Anderson soon recovered with The Darjeeling Limited (2007), which inexplicably got a better Rotten Tomatoes rating than Aquatic, despite its flat characters and rather problematic Orientalist narrative. Fantastic Mr. Fox soon followed, proving the untested but implicit assumption that Anderson would be most at home pursuing his OCD fantasies in the world of stop-motion animation. But Mr. Fox was basically just an animated proxy for Anderson’s idee fixe of the roguish father figure hero—a children’s movie version of Royal Tenenbaum and Steve Zissou. It was fun, but still felt like a rehash of his earlier works. Whatever the two films’ merits, Darjeeling doubled its budget of $17 million, earning $35 million at the box office, while Mr. Fox edged its cost of $40 million with a $46 million return, winning an Academy Award in 2010. It even found a place among Time’s 25 best animated films of all time in 2011.
Which brings us to Anderson’s greatest commercial triumphs. Actually, it’s odd to see how the director’s creative or aesthetic track record matches up so poorly to his commercial one. In many ways, Bottle Rocket and Rushmore are among his most unassailable works on an artistic level, while Fantastic Mr. Fox might not really rank among his best films in my view, despite notching at least a modest commercial success.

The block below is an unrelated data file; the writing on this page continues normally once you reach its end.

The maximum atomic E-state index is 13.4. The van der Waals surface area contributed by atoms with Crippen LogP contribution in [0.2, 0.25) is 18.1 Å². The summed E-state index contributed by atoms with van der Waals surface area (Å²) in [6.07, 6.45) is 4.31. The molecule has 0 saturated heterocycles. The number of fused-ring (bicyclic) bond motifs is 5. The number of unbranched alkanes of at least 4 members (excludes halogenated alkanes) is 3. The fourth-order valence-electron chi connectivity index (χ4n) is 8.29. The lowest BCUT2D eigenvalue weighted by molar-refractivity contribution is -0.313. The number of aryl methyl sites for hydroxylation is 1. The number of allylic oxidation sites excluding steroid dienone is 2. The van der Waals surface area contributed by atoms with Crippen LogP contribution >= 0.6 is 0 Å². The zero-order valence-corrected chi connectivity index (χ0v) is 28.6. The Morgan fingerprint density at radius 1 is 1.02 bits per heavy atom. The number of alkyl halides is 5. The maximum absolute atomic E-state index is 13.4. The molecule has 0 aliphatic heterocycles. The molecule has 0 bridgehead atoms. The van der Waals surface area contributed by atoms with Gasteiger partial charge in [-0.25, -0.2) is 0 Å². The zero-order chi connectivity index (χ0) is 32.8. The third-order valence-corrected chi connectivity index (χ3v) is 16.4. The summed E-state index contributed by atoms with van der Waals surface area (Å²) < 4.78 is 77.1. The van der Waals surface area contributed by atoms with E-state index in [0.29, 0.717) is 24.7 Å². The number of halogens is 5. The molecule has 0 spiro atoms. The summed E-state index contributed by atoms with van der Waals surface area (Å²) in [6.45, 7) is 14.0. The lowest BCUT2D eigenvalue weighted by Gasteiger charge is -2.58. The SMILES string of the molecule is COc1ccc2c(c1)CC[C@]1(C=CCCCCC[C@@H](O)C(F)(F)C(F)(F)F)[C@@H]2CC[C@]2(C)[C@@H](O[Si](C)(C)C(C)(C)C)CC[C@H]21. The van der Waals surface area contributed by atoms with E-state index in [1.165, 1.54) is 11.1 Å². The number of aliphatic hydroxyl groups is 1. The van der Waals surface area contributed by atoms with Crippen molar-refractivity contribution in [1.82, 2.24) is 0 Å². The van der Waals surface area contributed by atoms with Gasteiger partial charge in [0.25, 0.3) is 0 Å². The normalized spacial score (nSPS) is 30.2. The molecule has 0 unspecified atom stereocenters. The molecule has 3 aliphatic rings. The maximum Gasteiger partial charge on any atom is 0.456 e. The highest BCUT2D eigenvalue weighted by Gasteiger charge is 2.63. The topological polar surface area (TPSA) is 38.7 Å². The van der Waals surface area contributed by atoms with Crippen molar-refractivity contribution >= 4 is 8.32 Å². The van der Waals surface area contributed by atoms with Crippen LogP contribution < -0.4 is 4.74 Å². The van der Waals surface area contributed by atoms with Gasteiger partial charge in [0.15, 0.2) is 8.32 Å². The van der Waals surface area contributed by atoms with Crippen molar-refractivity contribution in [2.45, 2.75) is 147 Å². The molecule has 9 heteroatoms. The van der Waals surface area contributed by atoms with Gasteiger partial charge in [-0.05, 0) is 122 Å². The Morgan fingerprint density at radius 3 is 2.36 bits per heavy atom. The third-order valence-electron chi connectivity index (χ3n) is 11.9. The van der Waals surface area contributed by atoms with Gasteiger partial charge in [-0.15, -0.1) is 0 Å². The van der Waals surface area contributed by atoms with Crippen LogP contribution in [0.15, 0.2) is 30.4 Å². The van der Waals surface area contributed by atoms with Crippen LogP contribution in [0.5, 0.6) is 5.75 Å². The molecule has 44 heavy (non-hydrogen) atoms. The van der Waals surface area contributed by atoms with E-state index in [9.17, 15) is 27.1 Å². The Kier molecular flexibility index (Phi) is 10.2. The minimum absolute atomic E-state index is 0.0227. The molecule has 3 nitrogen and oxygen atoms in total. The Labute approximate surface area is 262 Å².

But Moonrise Kingdom and The Grand Budapest Hotel are indisputably Anderson’s greatest box-office performers, even if many viewers had already wearied of his aesthetic particularities. Indeed, many skeptics had given up on Anderson by the time of his biggest wins at the box office. Moonrise Kingdom may be a derivative riff on The Royal Tenenbaums, with Suzy as a gothy teen cover of Gwyneth Paltrow’s Margot and the same childhood/adulthood themes that have characterized so many of Anderson’s films, but it still told a tender story of coming-of-age that resonated with many viewers. It also benefited from expert performances from old pros like Bill Murray, Frances McDormand, and Bruce Willis, as well as the movie’s canny young stars. Moonrise actually far excelled its budget at the box office, scoring $68 million on the $16 million that it cost to tell its tale of New England teenhood in the 1960s.